FIDO is already in use in some apps, but has previously needed a password for initial set up. The new initiative does away with that entirely, allowing users to choose their phones as the main authentication device for apps, websites, and other digital services. That can be in a variety of different ways too, from entering a PIN to using biometrics such as a fingerprint or facial recognition, after which the unique cryptographic token is generated.
It does wed users to their phones more than ever, but promises to be significantly more secure than any current methods.
Industry support has been a long time coming. The Samsung Galaxy S5 was the first phone to support FIDO when it launched in 2014, but the new momentum looks like it could really lead to change. Password sharing in the OTT space has been in the news again of late (UK Culture Secretary, Nadine Dorries, caused consternation when she blithely admitted to sharing her Netflix account with four other households calling the streaming service an “incredibly generous system”) but FIDO could go some way to solving that problem, at least for browser-based viewing — and as long as you have your phone beside you.
DTG: A fork in the road coming for video standards
After several years of H.264 (AVC) cross-platform dominance, a new report from the UK’s Digital TV Group suggests that there is a split starting to appear between video codecs used for broadcast and video via broadband or mobile.
“The video industry is at an inflexion point, with the newer VVC, EVC and LCEVC standards competing to become credible alternatives to AVC, HEVC and even AV1,” states the report.
It suggests that streaming video providers will likely select AV1 (or the forthcoming AV2), while broadcasters will stick with the MPEG standards, most likely VVC.
However, it also highlights MPEG-5 Part 2 LCEVC (Low Complexity Enhancement Video Coding) as the codec to watch. LCEVC specifies an enhancement layer which, when combined with a base video encoded with a separate codec, produces an enhanced video stream with boosted resolution and quality. This makes upgrade paths potentially a lot smoother.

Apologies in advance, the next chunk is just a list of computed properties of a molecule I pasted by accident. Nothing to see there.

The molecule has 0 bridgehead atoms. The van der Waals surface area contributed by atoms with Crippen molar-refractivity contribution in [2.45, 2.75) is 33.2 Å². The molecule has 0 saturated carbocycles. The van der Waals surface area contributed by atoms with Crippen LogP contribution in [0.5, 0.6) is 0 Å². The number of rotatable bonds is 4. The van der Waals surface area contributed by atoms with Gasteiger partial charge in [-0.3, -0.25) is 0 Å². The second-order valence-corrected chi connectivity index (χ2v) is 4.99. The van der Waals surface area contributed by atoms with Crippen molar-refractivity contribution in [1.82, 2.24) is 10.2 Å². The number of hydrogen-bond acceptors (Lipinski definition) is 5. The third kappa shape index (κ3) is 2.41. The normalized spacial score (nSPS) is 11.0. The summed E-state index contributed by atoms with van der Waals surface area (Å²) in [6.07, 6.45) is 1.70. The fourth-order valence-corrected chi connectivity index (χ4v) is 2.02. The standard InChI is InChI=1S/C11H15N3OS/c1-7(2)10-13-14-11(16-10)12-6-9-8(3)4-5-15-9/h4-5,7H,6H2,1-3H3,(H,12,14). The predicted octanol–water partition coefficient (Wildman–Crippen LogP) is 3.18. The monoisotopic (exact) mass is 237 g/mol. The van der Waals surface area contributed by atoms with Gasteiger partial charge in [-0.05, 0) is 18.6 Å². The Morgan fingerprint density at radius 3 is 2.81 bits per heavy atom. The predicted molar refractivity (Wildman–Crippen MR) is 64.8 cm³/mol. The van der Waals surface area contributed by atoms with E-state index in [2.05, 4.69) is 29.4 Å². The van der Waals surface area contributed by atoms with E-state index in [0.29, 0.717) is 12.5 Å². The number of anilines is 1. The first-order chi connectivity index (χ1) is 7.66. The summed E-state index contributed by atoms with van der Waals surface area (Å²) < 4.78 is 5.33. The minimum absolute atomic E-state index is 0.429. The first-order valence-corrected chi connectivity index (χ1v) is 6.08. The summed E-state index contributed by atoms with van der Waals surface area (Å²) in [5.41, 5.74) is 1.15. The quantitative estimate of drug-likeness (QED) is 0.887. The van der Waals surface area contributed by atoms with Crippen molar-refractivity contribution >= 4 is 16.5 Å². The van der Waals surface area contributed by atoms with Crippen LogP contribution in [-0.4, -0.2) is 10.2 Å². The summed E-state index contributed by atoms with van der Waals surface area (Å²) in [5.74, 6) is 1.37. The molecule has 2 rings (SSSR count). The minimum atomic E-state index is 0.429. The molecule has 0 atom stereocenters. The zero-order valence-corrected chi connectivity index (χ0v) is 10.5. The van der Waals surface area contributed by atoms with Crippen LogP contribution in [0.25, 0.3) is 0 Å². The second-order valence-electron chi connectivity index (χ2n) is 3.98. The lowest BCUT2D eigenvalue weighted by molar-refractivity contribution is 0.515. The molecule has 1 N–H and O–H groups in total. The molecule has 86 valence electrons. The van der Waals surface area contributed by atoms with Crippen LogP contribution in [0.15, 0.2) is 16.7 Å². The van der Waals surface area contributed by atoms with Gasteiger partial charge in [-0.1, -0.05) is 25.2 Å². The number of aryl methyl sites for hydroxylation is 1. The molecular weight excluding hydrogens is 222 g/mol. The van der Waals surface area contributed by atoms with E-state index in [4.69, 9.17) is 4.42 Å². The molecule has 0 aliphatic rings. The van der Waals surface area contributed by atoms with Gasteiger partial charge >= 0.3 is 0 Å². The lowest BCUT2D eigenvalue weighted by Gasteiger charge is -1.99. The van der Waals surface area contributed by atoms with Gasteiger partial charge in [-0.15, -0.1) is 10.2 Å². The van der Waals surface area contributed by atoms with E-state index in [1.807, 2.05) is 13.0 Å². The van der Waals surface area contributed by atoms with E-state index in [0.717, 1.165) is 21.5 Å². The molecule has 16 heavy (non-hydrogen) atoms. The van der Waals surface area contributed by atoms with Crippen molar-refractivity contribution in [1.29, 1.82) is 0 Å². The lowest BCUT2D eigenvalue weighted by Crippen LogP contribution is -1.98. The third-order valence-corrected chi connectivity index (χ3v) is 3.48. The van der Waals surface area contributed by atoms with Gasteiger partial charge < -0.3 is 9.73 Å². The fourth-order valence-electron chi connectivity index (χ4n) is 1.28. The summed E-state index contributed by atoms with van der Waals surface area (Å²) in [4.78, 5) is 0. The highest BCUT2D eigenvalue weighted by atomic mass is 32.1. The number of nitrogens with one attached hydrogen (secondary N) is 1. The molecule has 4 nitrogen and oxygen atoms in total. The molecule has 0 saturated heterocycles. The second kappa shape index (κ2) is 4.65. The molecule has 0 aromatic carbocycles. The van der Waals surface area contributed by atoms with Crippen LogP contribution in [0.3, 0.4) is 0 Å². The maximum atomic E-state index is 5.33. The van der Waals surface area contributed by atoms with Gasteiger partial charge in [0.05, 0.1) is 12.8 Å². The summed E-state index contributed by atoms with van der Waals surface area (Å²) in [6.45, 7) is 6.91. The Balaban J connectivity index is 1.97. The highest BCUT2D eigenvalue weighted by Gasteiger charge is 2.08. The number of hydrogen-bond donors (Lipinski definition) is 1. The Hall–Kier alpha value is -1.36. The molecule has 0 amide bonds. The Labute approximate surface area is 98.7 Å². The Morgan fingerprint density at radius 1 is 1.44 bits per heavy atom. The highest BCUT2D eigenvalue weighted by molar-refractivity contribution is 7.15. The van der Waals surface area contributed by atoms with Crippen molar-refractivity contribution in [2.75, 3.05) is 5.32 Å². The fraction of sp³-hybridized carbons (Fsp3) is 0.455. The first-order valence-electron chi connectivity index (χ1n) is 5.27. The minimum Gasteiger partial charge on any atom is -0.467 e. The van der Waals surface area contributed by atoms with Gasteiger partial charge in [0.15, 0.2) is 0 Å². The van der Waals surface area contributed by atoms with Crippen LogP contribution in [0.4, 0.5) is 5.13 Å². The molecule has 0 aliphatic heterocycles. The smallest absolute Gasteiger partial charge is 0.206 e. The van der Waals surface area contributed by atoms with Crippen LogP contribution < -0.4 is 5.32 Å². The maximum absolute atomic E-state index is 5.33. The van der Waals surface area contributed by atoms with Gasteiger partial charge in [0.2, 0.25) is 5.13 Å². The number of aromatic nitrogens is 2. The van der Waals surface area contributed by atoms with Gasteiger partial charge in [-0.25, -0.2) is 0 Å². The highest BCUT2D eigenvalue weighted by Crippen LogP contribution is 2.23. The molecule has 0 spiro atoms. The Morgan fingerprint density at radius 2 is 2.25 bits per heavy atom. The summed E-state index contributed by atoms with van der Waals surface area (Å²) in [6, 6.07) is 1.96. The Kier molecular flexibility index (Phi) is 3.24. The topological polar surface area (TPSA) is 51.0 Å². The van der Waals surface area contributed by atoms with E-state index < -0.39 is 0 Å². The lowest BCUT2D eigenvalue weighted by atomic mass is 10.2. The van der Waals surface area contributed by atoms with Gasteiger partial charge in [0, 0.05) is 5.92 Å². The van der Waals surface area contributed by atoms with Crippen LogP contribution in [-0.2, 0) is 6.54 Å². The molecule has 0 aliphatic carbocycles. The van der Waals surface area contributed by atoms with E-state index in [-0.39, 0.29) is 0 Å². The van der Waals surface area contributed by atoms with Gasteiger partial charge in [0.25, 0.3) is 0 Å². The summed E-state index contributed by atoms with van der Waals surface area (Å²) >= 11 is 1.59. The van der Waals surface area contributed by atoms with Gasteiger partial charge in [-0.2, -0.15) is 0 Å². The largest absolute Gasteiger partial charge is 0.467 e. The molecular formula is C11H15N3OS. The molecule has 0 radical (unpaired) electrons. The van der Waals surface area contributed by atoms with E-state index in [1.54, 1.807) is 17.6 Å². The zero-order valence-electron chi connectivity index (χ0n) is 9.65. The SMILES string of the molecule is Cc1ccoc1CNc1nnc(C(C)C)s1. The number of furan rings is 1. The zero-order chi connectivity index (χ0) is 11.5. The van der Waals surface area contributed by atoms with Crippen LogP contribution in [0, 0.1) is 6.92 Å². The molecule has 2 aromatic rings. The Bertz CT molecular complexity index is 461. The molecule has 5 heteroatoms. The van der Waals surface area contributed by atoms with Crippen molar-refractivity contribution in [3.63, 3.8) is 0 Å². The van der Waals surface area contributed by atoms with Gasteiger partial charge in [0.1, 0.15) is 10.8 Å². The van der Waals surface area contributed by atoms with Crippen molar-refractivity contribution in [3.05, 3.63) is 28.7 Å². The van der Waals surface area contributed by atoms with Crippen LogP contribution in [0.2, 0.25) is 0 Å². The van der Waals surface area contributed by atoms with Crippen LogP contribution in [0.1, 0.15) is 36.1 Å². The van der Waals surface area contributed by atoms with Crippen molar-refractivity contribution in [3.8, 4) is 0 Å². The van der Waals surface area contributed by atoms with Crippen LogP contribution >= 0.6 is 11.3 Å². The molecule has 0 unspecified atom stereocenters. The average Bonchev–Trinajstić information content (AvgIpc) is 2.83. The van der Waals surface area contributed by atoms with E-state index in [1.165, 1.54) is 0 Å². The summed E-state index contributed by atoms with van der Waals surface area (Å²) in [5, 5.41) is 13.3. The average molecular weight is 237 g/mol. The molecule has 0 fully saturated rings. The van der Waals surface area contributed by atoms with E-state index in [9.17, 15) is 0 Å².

Let’s take an example. A video file encoded with an AVC base layer will be accessible to any TV or STB that can play H.264, even without a LCEVC decoder. It is when you add an LCEVC decoder into the device, though, that it can then receive full resolution and quality.
“The primary benefit here is that LCEVC offers a credible pathway for transitioning to a newer codec and could even use VVC as the enhancement layer,” says the report. “Many in the industry believe that LCEVC is likely to have an impact because of the more favourable licensing terms. Nevertheless, the best indicator of LCEVC’s viability will not just be in recognition of its potential but through active deployments by top-tier content publishers and streaming service providers.”
Streaming climbs to new heights in April 2022
Lastly, April saw another milestone achieved for streaming audience reach in the US, as 30% of total TV time was spent with streaming services.
The below digram shows how the figures break down as reported by Nielsen’s The Gauge study. HBO MAX grew its share to 1% (the standalone representation threshold) while new entrants and growth in other streaming services has led to the ‘other streaming’ category gain two full share points since May 2021 to a 9.2% total.
Overall there was a 2.1% dip in total TV viewing, which Nielsen said was seasonally reflective of usage at the start of spring as sports seasons come to a close. Broadcast and cable saw a decrease in viewing by 3% and 2.5%, respectively.